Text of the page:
Faith leaders need to step up to heal our political divisions

American flag (Pixabay/David Peterson)

(Pixabay/David Peterson)

Simone Campbell

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Sen. Raphael Warnock of Georgia, an eloquent pastor, was correct when he said in his first speech on the Senate floor last spring, "Democracy is the political enactment of a spiritual idea."

That spiritual idea of a more perfect union is now in jeopardy. How we respond to our nation's brokenness is our choice, and our challenge.

No doubt, brokenness can create a void filled with fear. Pope Francis noted this on his visit to Athens, the birthplace of democracy, in December, when he warned that "the siren songs of authoritarianism" are luring in the discontented. Though "populism's easy answers appear attractive," he said, he advocated for a politics that does not instill fear, but one that calls for the common good.

It is the spiritual idea of a diverse nation working together for the common good that is at the heart of our democracy. We cannot turn a blind eye to our national failings of the past and present, but if we are to have a government of the people — all people — we need to pursue a communal quest for the whole.

While working on a book last year called Hunger for Hope, I realized that hope is a communal virtue. If I or any of us are feeling hopeless, it is because we are isolated and not connected with others. It does not take much to change that isolation, but it does take having the courage to create space in my life to learn from others.

In 2019, when I was the executive director at Network, a social justice organization founded 50 years ago by Catholic sisters to promote justice and dignity for all, we held a series of roundtables in rural areas of the United States to learn about the reality of life there. Each one was eye-opening for me, a city girl.

In just about every one of the 17 roundtables we held, when I asked, "What do city girls get wrong about country living?" someone in the group would say, "City folk think country people are dumb and uneducated, and it's not true."

I told the city folks this is what I heard, and it broke my heart when the city folks said, "Well, it's true. They are dumb and uneducated."

I was shocked to find out that city folks judged country folks so harshly. The pain of this judgment and others sets up the alienation and isolation that are eroding the foundation of our democracy. The experience underscores that we all have a part to play in healing our nation's divides.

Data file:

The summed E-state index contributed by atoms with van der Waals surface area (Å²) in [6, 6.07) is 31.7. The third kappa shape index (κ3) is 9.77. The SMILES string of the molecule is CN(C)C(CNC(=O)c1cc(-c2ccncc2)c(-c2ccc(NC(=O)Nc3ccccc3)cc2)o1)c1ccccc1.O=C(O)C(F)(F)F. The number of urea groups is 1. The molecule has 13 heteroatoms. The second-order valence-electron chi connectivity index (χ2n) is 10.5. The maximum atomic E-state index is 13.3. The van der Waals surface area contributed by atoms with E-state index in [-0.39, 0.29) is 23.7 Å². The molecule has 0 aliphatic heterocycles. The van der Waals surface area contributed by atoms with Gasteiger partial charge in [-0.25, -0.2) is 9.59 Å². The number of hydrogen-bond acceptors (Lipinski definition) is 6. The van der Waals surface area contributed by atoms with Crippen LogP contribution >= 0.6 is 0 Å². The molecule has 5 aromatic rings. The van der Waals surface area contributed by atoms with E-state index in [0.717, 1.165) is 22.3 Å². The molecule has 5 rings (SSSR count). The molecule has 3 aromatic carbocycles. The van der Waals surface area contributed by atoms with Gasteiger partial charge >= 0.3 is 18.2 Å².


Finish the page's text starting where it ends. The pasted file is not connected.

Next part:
If we are to heal the heart of our nation and save our democracy, each of us is called to exercise the virtue of holy curiosity. This curiosity demands that we each step back from our preconceived judgments and engage in conversation with others. Being curious means not feeling so threatened that I need to lash out and you do not feel so cornered that you lash out either.

Our American democracy needs to be built on respect for each other across the many divides — geographic, racial, religious, as well as a score of "isms." Where we meet in this diverse nation is in living the constitutional idea of being We the People. This sacred idea is in jeopardy and is the challenge of our time.

Faith leaders are among those most equipped to take up this call to engagement and healing. We have an important role to play as we engage with people from all walks of life. We have the capacity and the call to create community that moves beyond the sins and failings of our nation's founding.

We leaders in faith communities are called to reject our nation's original sin of slavery and white privilege and work to include all residents in our democracy. We are called to reject efforts to suppress the vote and change how votes are counted that leave out whole segments of our society.

Our responsibility is not a political ministry, but rather a faith ministry rooted in the reality that we are called to create a community where all can flourish. This kind of faithful leadership gives me hope. It connects us beyond the hyperpartisanship and into a community where this spiritual idea of democracy can find fertile ground.

My friend Rabbi Sharon Brous recently shared with a group of us where she finds hope. She quoted Psalm 126: "Those who sow in tears, reap in joyous song."

Brous reminded us that "we have wept sacred tears, crying out for justice and equity, love and fairness. Those tears have not been wasted. For years, our tears have cultivated the soil for transformation, making it possible for a true multiracial democracy to one day flourish. So I remain hopeful, knowing that yesterday's tears will one day bear the fruit of the beautiful world yet to be born."

Amen, Rabbi, amen.

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